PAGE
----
[Sizzling, Ouch, Burning Hot] I quickly understood the over air-condition sentiment as my Tai Chi class terminated and I began walking around underneath sun.  It was hot.  More hot it seemed than New York during the summer (but perhaps this was due to my backpack containing a computer, Ipad, 5 books, SLR, and other traveling pieces).  I was plucking up the courage to ask someone for a food recommendation when I saw 30 Asians rush in what I thought was a museum, thinking this looked exciting, I decided to run up and follow.  Luckily for my stomach, it was a dim sum and tea place that had specials starting then, 9 am, to 11 am.  The place was a serenade (for which the restaurant gets its name) of steamy, delicious and perfectly flavored food.  Yum.  The white tea complimented the dim sum with its light, flowery taste.  No one could understand me in the restaurant, which I merely took as a testament to its authenticity.  66 HKD for 2 dim sum dishes and tea.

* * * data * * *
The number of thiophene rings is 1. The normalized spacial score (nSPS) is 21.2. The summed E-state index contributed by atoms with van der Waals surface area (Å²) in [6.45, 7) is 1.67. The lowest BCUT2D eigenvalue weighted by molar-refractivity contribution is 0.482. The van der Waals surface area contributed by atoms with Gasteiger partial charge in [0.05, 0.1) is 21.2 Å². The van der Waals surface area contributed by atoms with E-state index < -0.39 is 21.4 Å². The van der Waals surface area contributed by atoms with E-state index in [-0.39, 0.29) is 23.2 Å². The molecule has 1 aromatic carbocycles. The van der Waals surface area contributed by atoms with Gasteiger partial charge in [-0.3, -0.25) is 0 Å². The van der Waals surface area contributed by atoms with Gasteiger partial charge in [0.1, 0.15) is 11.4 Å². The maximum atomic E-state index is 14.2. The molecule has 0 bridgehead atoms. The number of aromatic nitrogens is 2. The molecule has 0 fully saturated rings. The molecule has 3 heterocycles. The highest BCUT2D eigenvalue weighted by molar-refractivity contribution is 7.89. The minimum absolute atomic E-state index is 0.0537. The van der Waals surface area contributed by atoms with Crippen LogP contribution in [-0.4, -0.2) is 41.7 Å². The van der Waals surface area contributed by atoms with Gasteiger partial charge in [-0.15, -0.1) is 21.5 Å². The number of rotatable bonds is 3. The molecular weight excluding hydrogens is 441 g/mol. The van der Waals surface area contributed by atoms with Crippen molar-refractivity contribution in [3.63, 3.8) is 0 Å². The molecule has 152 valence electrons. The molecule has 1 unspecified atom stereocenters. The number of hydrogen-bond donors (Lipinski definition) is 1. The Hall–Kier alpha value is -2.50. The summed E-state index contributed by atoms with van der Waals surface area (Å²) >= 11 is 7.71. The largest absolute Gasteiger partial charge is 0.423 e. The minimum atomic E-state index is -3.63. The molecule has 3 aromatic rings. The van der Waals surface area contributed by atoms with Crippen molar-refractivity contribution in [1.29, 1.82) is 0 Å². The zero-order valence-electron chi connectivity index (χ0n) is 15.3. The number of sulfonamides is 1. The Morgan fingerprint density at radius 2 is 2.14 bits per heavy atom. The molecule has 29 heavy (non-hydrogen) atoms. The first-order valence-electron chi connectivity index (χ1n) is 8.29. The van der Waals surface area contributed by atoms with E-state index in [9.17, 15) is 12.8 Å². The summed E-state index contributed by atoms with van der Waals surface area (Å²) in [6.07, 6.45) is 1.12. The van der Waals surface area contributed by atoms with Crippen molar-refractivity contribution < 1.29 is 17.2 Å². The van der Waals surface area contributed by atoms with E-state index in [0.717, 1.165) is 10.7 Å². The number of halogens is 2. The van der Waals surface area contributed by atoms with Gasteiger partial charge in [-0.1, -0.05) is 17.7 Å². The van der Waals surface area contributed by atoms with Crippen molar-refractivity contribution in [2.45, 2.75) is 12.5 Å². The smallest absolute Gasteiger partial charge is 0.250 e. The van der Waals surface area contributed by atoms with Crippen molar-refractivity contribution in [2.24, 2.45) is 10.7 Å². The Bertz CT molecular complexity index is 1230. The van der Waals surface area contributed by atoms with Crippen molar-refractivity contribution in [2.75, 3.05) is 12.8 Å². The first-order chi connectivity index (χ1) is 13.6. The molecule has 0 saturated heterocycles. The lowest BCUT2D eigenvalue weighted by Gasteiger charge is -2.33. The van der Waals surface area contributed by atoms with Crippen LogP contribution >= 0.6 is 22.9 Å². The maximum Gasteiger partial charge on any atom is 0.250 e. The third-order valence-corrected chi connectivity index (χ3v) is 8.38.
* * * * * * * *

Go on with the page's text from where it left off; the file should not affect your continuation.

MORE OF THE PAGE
Steamed Honey-glazed Barbecued Pork Buns

Steamed Flour Rolls with Chives & Shrimps

Afterwords, back into the scorching sun for a walk along Tsim Sha Tsui Promenade, a Hollywood boulevard of sorts overlooking the bay.  Recommendation: don’t do this at 11:30 am when it’s hot out, that is suicidal (and what I did).

Picture time!

It isn’t a city without a…